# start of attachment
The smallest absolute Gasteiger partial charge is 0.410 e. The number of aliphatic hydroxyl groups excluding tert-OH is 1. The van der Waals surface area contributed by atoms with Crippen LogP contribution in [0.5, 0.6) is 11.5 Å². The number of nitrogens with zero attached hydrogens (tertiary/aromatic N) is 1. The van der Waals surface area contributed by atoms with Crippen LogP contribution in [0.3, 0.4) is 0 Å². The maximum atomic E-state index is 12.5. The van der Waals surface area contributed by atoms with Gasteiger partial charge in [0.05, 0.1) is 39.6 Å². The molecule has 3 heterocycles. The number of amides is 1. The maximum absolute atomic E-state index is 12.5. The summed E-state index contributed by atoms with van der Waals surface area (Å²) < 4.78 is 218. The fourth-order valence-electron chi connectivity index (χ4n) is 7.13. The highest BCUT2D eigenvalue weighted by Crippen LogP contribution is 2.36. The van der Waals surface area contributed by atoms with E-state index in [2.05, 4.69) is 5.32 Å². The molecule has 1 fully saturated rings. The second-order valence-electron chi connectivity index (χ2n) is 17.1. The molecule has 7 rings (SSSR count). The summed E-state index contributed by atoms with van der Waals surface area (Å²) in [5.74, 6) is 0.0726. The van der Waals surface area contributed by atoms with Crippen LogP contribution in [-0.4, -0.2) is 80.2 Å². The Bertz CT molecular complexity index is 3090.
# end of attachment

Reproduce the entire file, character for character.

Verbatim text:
The smallest absolute Gasteiger partial charge is 0.410 e. The number of aliphatic hydroxyl groups excluding tert-OH is 1. The van der Waals surface area contributed by atoms with Crippen LogP contribution in [0.5, 0.6) is 11.5 Å². The number of nitrogens with zero attached hydrogens (tertiary/aromatic N) is 1. The van der Waals surface area contributed by atoms with Crippen LogP contribution in [0.3, 0.4) is 0 Å². The maximum atomic E-state index is 12.5. The van der Waals surface area contributed by atoms with Gasteiger partial charge in [0.05, 0.1) is 39.6 Å². The molecule has 3 heterocycles. The number of amides is 1. The maximum absolute atomic E-state index is 12.5. The summed E-state index contributed by atoms with van der Waals surface area (Å²) < 4.78 is 218. The fourth-order valence-electron chi connectivity index (χ4n) is 7.13. The highest BCUT2D eigenvalue weighted by Crippen LogP contribution is 2.36. The van der Waals surface area contributed by atoms with E-state index in [2.05, 4.69) is 5.32 Å². The molecule has 1 fully saturated rings. The second-order valence-electron chi connectivity index (χ2n) is 17.1. The molecule has 7 rings (SSSR count). The summed E-state index contributed by atoms with van der Waals surface area (Å²) in [5.74, 6) is 0.0726. The van der Waals surface area contributed by atoms with Crippen LogP contribution in [-0.4, -0.2) is 80.2 Å². The Bertz CT molecular complexity index is 3090.